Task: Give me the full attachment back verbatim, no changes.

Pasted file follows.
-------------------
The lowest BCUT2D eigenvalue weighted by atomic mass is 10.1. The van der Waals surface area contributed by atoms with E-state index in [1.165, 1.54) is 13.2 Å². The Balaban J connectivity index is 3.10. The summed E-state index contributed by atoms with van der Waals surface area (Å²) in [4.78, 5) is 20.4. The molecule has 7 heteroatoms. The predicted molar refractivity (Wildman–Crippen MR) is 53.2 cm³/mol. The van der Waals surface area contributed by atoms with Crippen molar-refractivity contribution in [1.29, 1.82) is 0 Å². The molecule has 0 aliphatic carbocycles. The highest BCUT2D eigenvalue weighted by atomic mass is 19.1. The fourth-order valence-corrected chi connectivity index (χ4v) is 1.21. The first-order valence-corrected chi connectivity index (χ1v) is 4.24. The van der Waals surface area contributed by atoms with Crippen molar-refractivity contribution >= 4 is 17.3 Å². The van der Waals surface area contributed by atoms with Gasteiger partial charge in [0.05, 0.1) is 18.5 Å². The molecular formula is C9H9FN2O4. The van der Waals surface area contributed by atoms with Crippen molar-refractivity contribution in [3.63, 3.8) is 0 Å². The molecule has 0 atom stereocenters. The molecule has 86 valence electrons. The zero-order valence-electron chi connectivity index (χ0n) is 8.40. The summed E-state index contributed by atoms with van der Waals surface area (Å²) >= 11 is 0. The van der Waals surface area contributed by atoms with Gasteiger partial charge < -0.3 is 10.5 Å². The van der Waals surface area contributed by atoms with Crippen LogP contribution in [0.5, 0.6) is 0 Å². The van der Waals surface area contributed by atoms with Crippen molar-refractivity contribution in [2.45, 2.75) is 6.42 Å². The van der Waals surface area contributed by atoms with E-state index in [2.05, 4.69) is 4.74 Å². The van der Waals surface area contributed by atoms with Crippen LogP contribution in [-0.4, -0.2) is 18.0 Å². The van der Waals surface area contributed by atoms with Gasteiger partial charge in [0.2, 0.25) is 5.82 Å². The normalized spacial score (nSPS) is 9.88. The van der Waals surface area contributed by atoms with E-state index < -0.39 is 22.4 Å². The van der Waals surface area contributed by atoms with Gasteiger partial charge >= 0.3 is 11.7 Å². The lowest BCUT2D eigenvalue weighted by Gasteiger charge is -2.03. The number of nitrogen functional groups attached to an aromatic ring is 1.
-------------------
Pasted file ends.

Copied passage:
The lowest BCUT2D eigenvalue weighted by atomic mass is 10.1. The van der Waals surface area contributed by atoms with E-state index in [1.165, 1.54) is 13.2 Å². The Balaban J connectivity index is 3.10. The summed E-state index contributed by atoms with van der Waals surface area (Å²) in [4.78, 5) is 20.4. The molecule has 7 heteroatoms. The predicted molar refractivity (Wildman–Crippen MR) is 53.2 cm³/mol. The van der Waals surface area contributed by atoms with Crippen molar-refractivity contribution in [1.29, 1.82) is 0 Å². The molecule has 0 aliphatic carbocycles. The highest BCUT2D eigenvalue weighted by atomic mass is 19.1. The fourth-order valence-corrected chi connectivity index (χ4v) is 1.21. The first-order valence-corrected chi connectivity index (χ1v) is 4.24. The van der Waals surface area contributed by atoms with Crippen molar-refractivity contribution >= 4 is 17.3 Å². The van der Waals surface area contributed by atoms with Gasteiger partial charge in [0.05, 0.1) is 18.5 Å². The molecular formula is C9H9FN2O4. The van der Waals surface area contributed by atoms with Crippen molar-refractivity contribution in [3.63, 3.8) is 0 Å². The molecule has 0 atom stereocenters. The molecule has 86 valence electrons. The zero-order valence-electron chi connectivity index (χ0n) is 8.40. The summed E-state index contributed by atoms with van der Waals surface area (Å²) >= 11 is 0. The van der Waals surface area contributed by atoms with Gasteiger partial charge < -0.3 is 10.5 Å². The van der Waals surface area contributed by atoms with Crippen LogP contribution in [0.5, 0.6) is 0 Å². The van der Waals surface area contributed by atoms with Crippen molar-refractivity contribution in [2.45, 2.75) is 6.42 Å². The van der Waals surface area contributed by atoms with E-state index in [2.05, 4.69) is 4.74 Å². The van der Waals surface area contributed by atoms with Crippen LogP contribution in [-0.4, -0.2) is 18.0 Å². The van der Waals surface area contributed by atoms with Gasteiger partial charge in [0.2, 0.25) is 5.82 Å². The normalized spacial score (nSPS) is 9.88. The van der Waals surface area contributed by atoms with E-state index < -0.39 is 22.4 Å². The van der Waals surface area contributed by atoms with Gasteiger partial charge >= 0.3 is 11.7 Å². The lowest BCUT2D eigenvalue weighted by Gasteiger charge is -2.03. The number of nitrogen functional groups attached to an aromatic ring is 1.